When a crisis strikes, the No. 1 thing a leader should do is stay calm.
This holds true whether your credit union is aﬀected by a hurricane, robbery, or major power outage.
“It’s imperative to think clearly—that means do not panic,” says Scott A. Wilson, president/CEO of $550 million asset SeaComm Federal Credit Union in Massena, N.Y. “You cannot think strategically if you’re upset.”
“Leadership During a Crisis,” a white paper from the CUNA CEO Council, outlines the skills and characteristics leaders need to be eﬀective during a crisis, and how to ensure their actions are a response rather than a reaction.
Remaining calm will allow you to set the tone and be an example to others on the senior leadership team. This creates a stable environment when quick decisions are required, says Brett Martinez, president/CEO at $4.4 billion asset Redwood Credit Union in Santa Rosa, Calif.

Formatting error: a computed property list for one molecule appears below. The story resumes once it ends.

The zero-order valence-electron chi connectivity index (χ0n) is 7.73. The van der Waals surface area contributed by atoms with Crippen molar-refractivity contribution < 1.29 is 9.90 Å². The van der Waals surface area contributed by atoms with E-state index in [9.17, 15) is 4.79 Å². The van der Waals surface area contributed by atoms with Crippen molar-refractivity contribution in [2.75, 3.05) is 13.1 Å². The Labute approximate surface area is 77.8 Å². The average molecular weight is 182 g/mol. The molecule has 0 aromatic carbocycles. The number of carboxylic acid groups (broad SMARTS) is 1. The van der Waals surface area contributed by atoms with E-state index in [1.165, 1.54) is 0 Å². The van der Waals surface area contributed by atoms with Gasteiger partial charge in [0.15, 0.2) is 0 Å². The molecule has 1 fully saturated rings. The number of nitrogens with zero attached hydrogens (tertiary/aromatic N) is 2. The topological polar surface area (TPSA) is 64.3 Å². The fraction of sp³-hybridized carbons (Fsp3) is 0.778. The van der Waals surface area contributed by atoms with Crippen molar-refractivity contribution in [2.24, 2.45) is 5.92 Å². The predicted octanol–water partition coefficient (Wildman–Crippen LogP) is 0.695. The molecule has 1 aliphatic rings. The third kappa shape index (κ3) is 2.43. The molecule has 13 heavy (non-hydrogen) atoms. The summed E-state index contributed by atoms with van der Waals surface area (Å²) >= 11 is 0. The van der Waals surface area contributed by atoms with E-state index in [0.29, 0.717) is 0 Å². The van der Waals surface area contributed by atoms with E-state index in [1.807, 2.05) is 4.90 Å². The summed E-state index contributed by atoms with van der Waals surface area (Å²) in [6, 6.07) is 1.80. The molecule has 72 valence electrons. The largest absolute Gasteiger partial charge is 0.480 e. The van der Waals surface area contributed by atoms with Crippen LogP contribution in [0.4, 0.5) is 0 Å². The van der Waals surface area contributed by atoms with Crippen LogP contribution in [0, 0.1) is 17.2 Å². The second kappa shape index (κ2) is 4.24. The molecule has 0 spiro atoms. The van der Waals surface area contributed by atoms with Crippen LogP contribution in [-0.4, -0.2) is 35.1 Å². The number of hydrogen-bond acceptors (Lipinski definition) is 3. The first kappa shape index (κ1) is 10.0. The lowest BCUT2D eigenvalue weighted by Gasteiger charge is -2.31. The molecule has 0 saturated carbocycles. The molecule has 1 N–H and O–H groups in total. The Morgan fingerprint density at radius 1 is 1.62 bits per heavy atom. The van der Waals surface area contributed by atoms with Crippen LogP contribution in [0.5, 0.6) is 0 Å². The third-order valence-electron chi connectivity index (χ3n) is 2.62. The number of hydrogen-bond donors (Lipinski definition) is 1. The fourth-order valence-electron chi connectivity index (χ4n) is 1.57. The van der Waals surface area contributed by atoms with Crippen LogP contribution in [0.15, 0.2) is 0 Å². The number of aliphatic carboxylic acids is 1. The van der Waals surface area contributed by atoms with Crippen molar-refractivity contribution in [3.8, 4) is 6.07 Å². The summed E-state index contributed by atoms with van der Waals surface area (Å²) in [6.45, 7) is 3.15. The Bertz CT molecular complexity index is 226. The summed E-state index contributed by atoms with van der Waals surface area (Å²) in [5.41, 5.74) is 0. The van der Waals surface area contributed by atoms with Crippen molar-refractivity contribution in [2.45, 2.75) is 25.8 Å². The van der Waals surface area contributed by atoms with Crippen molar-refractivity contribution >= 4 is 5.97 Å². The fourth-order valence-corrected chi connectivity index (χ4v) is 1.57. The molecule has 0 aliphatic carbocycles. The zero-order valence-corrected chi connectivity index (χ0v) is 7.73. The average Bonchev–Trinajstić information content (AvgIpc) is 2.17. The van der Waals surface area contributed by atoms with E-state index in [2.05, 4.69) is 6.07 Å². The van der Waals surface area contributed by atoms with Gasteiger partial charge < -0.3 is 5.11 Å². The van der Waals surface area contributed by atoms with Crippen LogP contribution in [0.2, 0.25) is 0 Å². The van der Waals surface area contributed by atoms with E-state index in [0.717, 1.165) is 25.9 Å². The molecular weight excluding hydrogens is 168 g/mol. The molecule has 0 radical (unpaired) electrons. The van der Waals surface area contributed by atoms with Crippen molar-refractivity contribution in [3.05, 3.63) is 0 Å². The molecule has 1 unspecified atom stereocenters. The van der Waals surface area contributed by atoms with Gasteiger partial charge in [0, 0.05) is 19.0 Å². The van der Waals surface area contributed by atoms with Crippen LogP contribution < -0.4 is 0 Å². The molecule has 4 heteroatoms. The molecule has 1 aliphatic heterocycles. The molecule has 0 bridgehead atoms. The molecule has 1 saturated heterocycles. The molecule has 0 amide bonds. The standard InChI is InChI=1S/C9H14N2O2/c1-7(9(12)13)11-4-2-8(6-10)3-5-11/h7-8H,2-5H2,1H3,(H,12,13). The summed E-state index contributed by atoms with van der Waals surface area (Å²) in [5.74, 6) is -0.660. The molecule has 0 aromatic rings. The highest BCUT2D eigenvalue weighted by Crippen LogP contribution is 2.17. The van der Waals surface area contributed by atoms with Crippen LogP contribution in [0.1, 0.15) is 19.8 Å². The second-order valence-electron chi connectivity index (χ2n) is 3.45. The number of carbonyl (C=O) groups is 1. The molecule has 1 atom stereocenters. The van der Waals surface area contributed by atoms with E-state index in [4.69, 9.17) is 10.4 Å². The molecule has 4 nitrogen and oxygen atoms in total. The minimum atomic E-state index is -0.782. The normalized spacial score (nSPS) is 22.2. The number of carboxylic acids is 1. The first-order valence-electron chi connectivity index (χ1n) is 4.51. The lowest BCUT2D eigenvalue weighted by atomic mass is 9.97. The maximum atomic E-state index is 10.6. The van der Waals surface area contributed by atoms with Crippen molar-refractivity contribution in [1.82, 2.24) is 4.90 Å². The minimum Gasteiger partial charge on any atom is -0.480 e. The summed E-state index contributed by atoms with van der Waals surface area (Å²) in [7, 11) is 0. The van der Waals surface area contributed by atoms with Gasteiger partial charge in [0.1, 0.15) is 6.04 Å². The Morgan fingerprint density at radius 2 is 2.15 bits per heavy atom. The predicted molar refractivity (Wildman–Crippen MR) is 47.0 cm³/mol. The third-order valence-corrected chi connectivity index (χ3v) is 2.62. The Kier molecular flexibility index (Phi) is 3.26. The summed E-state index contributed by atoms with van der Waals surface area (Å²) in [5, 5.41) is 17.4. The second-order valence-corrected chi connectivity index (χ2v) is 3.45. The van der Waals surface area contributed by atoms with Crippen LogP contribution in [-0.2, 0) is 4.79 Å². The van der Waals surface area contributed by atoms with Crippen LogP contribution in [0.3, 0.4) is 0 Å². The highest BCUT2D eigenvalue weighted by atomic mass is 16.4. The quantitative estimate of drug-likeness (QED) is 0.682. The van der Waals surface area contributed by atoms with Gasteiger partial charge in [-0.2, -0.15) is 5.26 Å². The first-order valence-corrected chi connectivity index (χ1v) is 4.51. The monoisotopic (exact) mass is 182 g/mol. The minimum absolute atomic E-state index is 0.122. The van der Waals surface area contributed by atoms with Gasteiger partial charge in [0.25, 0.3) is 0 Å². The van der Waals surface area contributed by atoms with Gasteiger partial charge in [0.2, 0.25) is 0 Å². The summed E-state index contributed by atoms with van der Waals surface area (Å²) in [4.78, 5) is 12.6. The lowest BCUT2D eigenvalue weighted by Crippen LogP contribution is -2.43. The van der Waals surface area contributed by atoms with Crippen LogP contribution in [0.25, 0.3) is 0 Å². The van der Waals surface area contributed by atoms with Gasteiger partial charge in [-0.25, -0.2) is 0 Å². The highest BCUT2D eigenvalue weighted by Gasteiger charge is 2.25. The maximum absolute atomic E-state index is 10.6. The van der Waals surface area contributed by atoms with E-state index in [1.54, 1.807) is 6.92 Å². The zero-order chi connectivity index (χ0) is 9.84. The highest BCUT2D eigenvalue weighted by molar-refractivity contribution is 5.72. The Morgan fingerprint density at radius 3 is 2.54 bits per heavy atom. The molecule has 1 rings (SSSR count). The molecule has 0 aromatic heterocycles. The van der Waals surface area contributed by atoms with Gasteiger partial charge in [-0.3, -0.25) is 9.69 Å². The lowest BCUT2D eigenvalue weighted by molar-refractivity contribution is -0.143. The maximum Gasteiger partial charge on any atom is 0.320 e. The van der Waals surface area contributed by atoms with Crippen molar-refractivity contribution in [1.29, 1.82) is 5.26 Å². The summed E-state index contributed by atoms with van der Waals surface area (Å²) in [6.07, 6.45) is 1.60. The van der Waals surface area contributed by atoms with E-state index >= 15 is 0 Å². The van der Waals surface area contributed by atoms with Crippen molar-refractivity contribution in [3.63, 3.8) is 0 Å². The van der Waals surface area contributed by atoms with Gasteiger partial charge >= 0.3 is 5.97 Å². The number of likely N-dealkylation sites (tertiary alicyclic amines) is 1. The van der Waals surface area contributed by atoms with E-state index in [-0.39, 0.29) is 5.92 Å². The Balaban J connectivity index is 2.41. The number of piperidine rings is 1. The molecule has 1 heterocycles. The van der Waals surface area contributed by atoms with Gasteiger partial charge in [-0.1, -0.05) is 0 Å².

“Your staﬀ need to know you’re in this with them,” he says. “They’ll feel that when you’re walking around, being engaged, listening, sharing information, and being involved throughout the response to the crisis.”
While having those skills is important, preparation is the most critical part of crisis management.
This means creating and testing a plan to make sure there are no missing pieces, says Heather Walter, president/CEO of $126 million asset Jeﬀerson County Federal Credit Union in Louisville, Ky.
Being prepared also will ensure you respond properly during a crisis, making the right decisions instead of merely reacting.
“Times of crisis call for the right decisions to be made,” Walter says. “That’s the diﬀerence between responding versus reacting. Responding is putting into practice what you have prepared and trained for.”